HOW TO GROW MASDEVALLIAS
Masdevallias are cool-growing, free-flowering orchids with compact plants that will often provide a succession of colourful flowers throughout the year. The flowers are produced in a variety of shapes, sizes and colours, sometimes complemented with a range of stripes or spots. Some 400 species grow in nature, mostly in Central and South America, the greatest concentrations being found in Colombia and Ecuador. Although these are tropical countries, most masdevallias grow in the mountains, where cool, humid conditions prevail. In Melbourne they grow happily in a shade house, provided that efforts are made to maintain cool, humid conditions on hot summer days.
Most masdevallias have small, compact plants that can happily be accommodated in small squat pots of 75-100 mm diameter. The pots must have excellent drainage and some growers therefore prefer to use net pots or pots made of plastic mesh such as Gutterguard®. The preferred potting medium is live Sphagnum moss or equal parts of chopped moss and polystyrene foam. Best results are obtained if the plants are re-potted every two years or even more frequently. Re-potting is best carried out during cool weather in spring or autumn.
LIGHT, TEMPERATURE and AIR
Masdevallias flower best if grown in good light (for example, under 50% shade cloth) but a compromise must be struck in hot weather when extra shading may be needed to help reduce the temperature and increase the humidity. They grow best at temperatures between 5°C and 25°C. Most withstand temperatures down to freezing but prolonged temperatures over 30°C may cause the leaves of some species and their hybrids to burn and fall, thereby weakening the plants. Masdevallias enjoy free circulation of a cool, buoyant atmosphere. A high level of humidity may be maintained by growing ferns in the vicinity and damping down the surrounding area, especially on hot days.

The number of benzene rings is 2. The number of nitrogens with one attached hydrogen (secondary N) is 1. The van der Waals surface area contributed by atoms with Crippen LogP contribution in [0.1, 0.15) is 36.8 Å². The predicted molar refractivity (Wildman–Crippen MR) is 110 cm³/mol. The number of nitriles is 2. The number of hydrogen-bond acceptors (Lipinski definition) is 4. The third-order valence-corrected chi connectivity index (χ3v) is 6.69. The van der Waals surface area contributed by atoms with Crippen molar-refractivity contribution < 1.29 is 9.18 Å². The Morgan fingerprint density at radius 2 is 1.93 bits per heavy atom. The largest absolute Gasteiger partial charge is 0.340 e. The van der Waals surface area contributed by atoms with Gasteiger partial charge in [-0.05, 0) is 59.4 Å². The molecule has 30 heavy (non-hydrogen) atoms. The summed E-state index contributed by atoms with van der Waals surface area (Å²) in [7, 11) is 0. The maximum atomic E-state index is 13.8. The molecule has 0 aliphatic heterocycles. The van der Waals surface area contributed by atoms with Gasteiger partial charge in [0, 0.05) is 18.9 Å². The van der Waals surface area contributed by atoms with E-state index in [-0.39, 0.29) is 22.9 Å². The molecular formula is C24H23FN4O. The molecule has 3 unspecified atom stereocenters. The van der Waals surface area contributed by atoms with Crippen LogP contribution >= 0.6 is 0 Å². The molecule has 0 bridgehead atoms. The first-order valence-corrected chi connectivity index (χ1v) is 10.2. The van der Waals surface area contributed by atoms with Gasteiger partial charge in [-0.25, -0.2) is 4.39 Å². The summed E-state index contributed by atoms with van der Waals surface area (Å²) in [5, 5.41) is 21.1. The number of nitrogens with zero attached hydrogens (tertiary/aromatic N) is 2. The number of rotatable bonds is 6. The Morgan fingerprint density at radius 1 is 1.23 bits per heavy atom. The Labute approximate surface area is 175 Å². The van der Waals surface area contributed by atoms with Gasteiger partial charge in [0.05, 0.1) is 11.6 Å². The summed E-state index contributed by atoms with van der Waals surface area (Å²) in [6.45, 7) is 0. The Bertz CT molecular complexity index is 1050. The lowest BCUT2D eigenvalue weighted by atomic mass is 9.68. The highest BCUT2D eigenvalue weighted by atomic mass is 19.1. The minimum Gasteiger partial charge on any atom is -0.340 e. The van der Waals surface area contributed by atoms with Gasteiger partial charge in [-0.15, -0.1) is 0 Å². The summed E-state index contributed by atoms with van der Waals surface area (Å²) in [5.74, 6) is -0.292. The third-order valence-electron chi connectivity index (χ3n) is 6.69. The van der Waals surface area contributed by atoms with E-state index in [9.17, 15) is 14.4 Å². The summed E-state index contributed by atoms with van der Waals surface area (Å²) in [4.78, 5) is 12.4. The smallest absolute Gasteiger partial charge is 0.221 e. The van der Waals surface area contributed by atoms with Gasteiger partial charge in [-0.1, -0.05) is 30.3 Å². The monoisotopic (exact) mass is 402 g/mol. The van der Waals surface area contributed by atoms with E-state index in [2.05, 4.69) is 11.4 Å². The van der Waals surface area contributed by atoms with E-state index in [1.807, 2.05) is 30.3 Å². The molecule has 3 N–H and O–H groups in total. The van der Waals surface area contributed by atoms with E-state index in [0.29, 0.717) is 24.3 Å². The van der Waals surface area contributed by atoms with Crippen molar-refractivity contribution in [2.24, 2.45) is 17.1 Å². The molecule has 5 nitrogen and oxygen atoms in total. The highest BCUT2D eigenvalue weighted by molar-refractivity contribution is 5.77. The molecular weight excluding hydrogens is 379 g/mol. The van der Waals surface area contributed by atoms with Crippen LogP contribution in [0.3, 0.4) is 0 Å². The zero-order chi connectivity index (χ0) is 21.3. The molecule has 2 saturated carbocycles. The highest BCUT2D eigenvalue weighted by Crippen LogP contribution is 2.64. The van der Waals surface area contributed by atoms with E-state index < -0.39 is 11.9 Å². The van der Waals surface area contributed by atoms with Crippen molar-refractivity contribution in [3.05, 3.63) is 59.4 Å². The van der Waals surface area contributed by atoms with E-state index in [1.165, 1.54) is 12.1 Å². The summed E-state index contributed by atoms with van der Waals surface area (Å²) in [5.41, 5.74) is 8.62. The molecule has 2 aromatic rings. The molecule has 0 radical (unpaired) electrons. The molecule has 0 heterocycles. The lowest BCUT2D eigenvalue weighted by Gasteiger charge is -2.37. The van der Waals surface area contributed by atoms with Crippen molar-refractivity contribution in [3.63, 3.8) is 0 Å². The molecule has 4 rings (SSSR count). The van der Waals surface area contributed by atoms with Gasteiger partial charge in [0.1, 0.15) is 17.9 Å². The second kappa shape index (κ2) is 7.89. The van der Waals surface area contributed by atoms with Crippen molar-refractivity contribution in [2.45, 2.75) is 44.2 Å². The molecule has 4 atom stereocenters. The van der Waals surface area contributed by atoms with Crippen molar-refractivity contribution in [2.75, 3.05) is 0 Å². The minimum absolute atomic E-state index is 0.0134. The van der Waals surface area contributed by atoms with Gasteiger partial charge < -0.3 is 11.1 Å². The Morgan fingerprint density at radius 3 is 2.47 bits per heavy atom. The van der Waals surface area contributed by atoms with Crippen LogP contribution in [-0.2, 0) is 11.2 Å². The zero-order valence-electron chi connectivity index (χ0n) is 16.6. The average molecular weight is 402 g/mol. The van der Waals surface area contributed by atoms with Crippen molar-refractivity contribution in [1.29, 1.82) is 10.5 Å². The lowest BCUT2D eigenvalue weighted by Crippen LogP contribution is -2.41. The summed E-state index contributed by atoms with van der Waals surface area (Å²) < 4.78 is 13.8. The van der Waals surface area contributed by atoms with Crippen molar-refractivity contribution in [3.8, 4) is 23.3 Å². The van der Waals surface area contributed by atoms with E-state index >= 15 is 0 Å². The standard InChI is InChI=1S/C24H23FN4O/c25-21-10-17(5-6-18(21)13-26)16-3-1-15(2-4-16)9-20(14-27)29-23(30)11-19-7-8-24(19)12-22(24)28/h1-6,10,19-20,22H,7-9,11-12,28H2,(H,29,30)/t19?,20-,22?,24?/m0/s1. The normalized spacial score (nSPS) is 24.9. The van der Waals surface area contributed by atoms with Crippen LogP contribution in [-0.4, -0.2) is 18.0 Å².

The potting mix must be kept constantly moist but never so wet as to become soggy. The mix should never be allowed to become completely dry; if it does so, soak the whole pot in water overnight to restore the moss to the desired condition. Frequent misting of the foliage using water in an atomiser spray reduces the need for frequent watering. Growing a number of plants close together also helps to maintain a reasonable level of humidity. If you have only a few plants, it's a good idea to place them on a tray of damp river pebbles or moss.
Masdevallias respond to weak applications of liquid fertiliser throughout the year. It is important to use these fertilisers at concentrations less than a quarter of those recommended by the manufacturer, otherwise the fertiliser may kill the Sphagnum moss used in the potting mix, reducing it to a soggy mess.
These cultural notes are kindly provided by the North-East Melbourne Orchid Society